You have now spent ten or twenty or maybe thirty weeks building up mileage to prepare for your first 50K.  You have finished your third 5 hour training run and the race you selected is three weeks away.  What now?  Well, the taper is almost like a reward for all the work.  The taper runs will not be slow, easy runs.  You will run at the same level of effort as you runs during the building stage, they will just be shorter.

I am going to assume you are following the 30 week plan I outlined in a previous post, The First Ultra - Training from a One Hour Run.  The taper begins immediately following the final long run of your training.  If your final run was 5 hours, run your usual mid week runs (Tuesday and Thursday) the same as always.  If you have been running one hour each day, at an 8 minute per mile pace, then continue to run one hour at an 8 minute pace.  The taper is on the weekend run.

On Saturday, two weeks before your race, simply go out and run about 3 to 3.5 hours instead of 5 hours.  If I  have been running 6 hill repeats during a 5 hour training run, I will cut  back to 4 hill reps. then run a loop to complete a 3.5 hour run.  What you are trying to do is keep running exactly as you have been running. Reduce the quantity not the Quality.  Once again, your mid week runs should be the same distance and same pace as usual.  (If your long runs were 4 hours instead of 5 hours then you first taper run should be about 2 or 2.5 hours.)

It is now Saturday , one week before your big race.  Again, head out to your usual run location but this time run only 1.5 or 2 hours at your usual pace.  You will feel like you have barely gotten warmed up before the run is over.  Now, during the week I would only run one time, on Tuesday or Wednesday, and this time run at a slow pace.  This is just a run to get the muscles warmed up and the blood flowing.  Run for about 45 minutes.

Thursday night is critical.  Eat a good dinner and get a good nights sleep.  Go to bed early enough to get at least 8 hours sleep.  More if possible. You may not sleep very well the night before a race.  That really doesn't matter but you do need to sleep good two nights before the race.

Some people like to run on the Friday before a race.  I do not, but an easy run will not hurt anything and it might help if you are nervous.  If the race is local, just hang out and gather and sort gear.  Try to think through the course and figure out how you are going to run the race.  Look at maps and elevation profiles and estimate how long it will take to get from one aid station to the next so you will know how much water you should carry.  Check the weather so you are prepared.  If there is a chance of rain, consider whether you will need a rain jacket or not.  Remember, in hot or warm weather a shower or storm my feel good.  In even cool weather (50s) a storm can actually cause hypothermia.  Just be prepared for what ever you might encounter.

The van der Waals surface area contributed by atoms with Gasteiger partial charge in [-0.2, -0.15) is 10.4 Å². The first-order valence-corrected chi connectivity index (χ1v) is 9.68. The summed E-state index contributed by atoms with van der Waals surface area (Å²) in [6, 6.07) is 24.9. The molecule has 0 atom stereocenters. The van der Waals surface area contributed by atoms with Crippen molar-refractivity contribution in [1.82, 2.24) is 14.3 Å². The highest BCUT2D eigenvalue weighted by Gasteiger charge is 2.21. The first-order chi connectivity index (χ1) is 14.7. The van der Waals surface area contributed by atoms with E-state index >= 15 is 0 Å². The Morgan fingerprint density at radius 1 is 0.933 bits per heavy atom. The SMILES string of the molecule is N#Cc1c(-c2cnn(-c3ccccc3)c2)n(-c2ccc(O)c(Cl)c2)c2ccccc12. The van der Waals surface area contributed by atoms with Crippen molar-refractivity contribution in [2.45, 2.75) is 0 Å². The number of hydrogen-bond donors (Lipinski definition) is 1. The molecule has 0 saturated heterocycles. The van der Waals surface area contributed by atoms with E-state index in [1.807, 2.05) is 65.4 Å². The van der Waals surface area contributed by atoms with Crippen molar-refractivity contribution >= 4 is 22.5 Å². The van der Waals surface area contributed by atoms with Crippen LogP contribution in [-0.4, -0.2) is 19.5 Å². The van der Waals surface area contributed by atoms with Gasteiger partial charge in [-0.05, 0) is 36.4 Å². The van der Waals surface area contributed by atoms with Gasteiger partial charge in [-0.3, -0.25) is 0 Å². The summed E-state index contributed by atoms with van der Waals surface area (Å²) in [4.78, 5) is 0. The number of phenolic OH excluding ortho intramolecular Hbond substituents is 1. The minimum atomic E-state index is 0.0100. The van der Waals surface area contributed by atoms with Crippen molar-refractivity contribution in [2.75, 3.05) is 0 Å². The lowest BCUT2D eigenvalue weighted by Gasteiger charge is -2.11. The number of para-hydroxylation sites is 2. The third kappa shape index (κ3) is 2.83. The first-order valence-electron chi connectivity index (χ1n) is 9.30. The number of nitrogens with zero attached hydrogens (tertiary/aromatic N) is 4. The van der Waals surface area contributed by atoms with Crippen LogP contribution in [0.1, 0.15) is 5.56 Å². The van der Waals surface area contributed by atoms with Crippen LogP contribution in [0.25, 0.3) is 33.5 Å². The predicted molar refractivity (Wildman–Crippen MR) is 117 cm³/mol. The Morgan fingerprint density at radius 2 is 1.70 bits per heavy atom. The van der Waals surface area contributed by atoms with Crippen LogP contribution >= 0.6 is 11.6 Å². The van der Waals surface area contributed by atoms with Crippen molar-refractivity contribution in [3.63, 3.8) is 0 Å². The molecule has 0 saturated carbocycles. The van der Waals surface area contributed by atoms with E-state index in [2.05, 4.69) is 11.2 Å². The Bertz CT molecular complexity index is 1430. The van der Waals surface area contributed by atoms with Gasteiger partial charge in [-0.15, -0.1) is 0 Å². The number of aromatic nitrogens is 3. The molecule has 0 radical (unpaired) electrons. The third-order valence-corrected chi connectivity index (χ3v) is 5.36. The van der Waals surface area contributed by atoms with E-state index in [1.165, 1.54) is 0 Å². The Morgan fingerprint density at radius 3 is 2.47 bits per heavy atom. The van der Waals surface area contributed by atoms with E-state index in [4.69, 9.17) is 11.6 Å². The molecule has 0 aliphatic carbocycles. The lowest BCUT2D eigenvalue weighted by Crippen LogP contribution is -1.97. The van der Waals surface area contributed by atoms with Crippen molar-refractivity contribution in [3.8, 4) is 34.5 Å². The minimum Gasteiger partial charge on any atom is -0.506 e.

Friday night, eat a light meal and eat early.  Stay away from things that digest slowly like salads.  Some people prefer to eat a bowl of soup or even drink a "Boost" or similar drink.  I usually eat chicken and rice or pasta and I eat early, 4:30 or 5:00.  I try to go to bed early enough to get at least 6 hours sleep.

Saturday morning I get up more than an hour before I have to leave to go to the race.  Weekend after next is the Oak Mountain 50K, 10 miles from my house.  The race starts at 7:30 AM and it will take me 20 minutes to get to the starting area.  I will get up about 5:00, have a cup of coffee, eat a piece of toast or bowl of oatmeal and drink a Boost.  I will leave the house by 6:15.  I like to get to the race location early, otherwise I tend to get in a panic.  Then I wait.

If you are traveling out of town to he race then there will be a few things you should do upon arrival.  Most important is to locate the race site.  Check out the area, find out where the start will be, look at the trails and run or walk a little on them.  Drive around and try to see various sections of the course if that is possible.  Know the route from your hotel to the starting area.  Sometimes the start of an ultra is pretty difficult to locate.  The Stump Jump in Chattanooga, TN, is a perfect example.  I have run the race 4 times and I still print out a map and directions and usually make at least one wrong turn before reaching the start.

Don't forget breakfast if you are staying in a motel.  You will probably need to leave before the restaurant opens and you might not want to eat at McDonald's before the race.  I usually bring breakfast from home or stop at a store on Friday and buy what I want.  If the motel doesn't have a microwave, I use the coffee maker to heat the water for my oatmeal.  It works!

Recovery: Next.

How to Run Your First Ultra
Tapering and Preparation for Your First Ultra
Posted 3/21/2012